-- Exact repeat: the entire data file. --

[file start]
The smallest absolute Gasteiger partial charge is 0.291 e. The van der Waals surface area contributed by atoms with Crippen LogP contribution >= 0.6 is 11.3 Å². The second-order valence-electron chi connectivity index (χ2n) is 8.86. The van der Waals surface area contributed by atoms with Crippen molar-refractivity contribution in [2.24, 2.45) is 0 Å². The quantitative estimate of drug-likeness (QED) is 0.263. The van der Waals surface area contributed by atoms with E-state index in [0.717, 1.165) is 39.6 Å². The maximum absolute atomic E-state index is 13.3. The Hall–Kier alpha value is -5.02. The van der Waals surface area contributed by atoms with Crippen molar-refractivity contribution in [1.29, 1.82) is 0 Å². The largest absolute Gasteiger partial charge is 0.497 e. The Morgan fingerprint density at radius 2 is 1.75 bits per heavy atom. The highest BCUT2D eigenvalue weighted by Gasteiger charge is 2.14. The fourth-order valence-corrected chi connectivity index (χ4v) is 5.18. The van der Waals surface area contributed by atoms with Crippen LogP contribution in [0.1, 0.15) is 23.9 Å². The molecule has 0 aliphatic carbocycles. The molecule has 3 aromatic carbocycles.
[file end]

The smallest absolute Gasteiger partial charge is 0.291 e. The van der Waals surface area contributed by atoms with Crippen LogP contribution >= 0.6 is 11.3 Å². The second-order valence-electron chi connectivity index (χ2n) is 8.86. The van der Waals surface area contributed by atoms with Crippen molar-refractivity contribution in [2.24, 2.45) is 0 Å². The quantitative estimate of drug-likeness (QED) is 0.263. The van der Waals surface area contributed by atoms with E-state index in [0.717, 1.165) is 39.6 Å². The maximum absolute atomic E-state index is 13.3. The Hall–Kier alpha value is -5.02. The van der Waals surface area contributed by atoms with Crippen molar-refractivity contribution in [1.29, 1.82) is 0 Å². The largest absolute Gasteiger partial charge is 0.497 e. The Morgan fingerprint density at radius 2 is 1.75 bits per heavy atom. The highest BCUT2D eigenvalue weighted by Gasteiger charge is 2.14. The fourth-order valence-corrected chi connectivity index (χ4v) is 5.18. The van der Waals surface area contributed by atoms with Crippen LogP contribution in [0.1, 0.15) is 23.9 Å². The molecule has 0 aliphatic carbocycles. The molecule has 3 aromatic carbocycles.